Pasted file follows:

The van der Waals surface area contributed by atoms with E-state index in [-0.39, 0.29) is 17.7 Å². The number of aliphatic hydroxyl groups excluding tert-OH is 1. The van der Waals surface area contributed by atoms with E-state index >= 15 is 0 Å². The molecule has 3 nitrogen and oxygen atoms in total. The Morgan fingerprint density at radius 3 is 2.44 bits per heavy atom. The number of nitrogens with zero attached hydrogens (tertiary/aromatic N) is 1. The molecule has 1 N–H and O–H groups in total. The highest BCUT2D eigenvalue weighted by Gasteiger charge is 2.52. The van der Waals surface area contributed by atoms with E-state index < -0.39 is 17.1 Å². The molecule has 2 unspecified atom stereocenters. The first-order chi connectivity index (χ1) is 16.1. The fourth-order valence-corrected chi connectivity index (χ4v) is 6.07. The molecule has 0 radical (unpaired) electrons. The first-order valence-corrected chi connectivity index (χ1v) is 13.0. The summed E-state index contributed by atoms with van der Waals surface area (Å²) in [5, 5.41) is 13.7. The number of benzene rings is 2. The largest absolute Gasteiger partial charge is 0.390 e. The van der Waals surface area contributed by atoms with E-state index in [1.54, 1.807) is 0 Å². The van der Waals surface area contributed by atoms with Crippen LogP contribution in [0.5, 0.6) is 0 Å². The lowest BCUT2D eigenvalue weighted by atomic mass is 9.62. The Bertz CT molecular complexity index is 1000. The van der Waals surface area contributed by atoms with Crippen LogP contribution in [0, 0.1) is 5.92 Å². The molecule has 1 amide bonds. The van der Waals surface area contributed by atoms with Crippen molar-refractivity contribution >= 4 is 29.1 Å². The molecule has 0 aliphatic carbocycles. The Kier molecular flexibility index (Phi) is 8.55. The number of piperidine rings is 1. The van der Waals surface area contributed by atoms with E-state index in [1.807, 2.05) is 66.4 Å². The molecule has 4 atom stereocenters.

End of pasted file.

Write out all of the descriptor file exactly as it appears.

The van der Waals surface area contributed by atoms with E-state index in [-0.39, 0.29) is 17.7 Å². The number of aliphatic hydroxyl groups excluding tert-OH is 1. The van der Waals surface area contributed by atoms with E-state index >= 15 is 0 Å². The molecule has 3 nitrogen and oxygen atoms in total. The Morgan fingerprint density at radius 3 is 2.44 bits per heavy atom. The number of nitrogens with zero attached hydrogens (tertiary/aromatic N) is 1. The molecule has 1 N–H and O–H groups in total. The highest BCUT2D eigenvalue weighted by Gasteiger charge is 2.52. The van der Waals surface area contributed by atoms with E-state index < -0.39 is 17.1 Å². The molecule has 2 unspecified atom stereocenters. The first-order chi connectivity index (χ1) is 16.1. The fourth-order valence-corrected chi connectivity index (χ4v) is 6.07. The molecule has 0 radical (unpaired) electrons. The first-order valence-corrected chi connectivity index (χ1v) is 13.0. The summed E-state index contributed by atoms with van der Waals surface area (Å²) in [5, 5.41) is 13.7. The number of benzene rings is 2. The largest absolute Gasteiger partial charge is 0.390 e. The van der Waals surface area contributed by atoms with E-state index in [1.54, 1.807) is 0 Å². The van der Waals surface area contributed by atoms with Crippen LogP contribution in [0.5, 0.6) is 0 Å². The lowest BCUT2D eigenvalue weighted by atomic mass is 9.62. The Bertz CT molecular complexity index is 1000. The van der Waals surface area contributed by atoms with Crippen LogP contribution in [0, 0.1) is 5.92 Å². The molecule has 1 amide bonds. The van der Waals surface area contributed by atoms with Crippen molar-refractivity contribution >= 4 is 29.1 Å². The molecule has 0 aliphatic carbocycles. The Kier molecular flexibility index (Phi) is 8.55. The number of piperidine rings is 1. The van der Waals surface area contributed by atoms with E-state index in [1.807, 2.05) is 66.4 Å². The molecule has 4 atom stereocenters.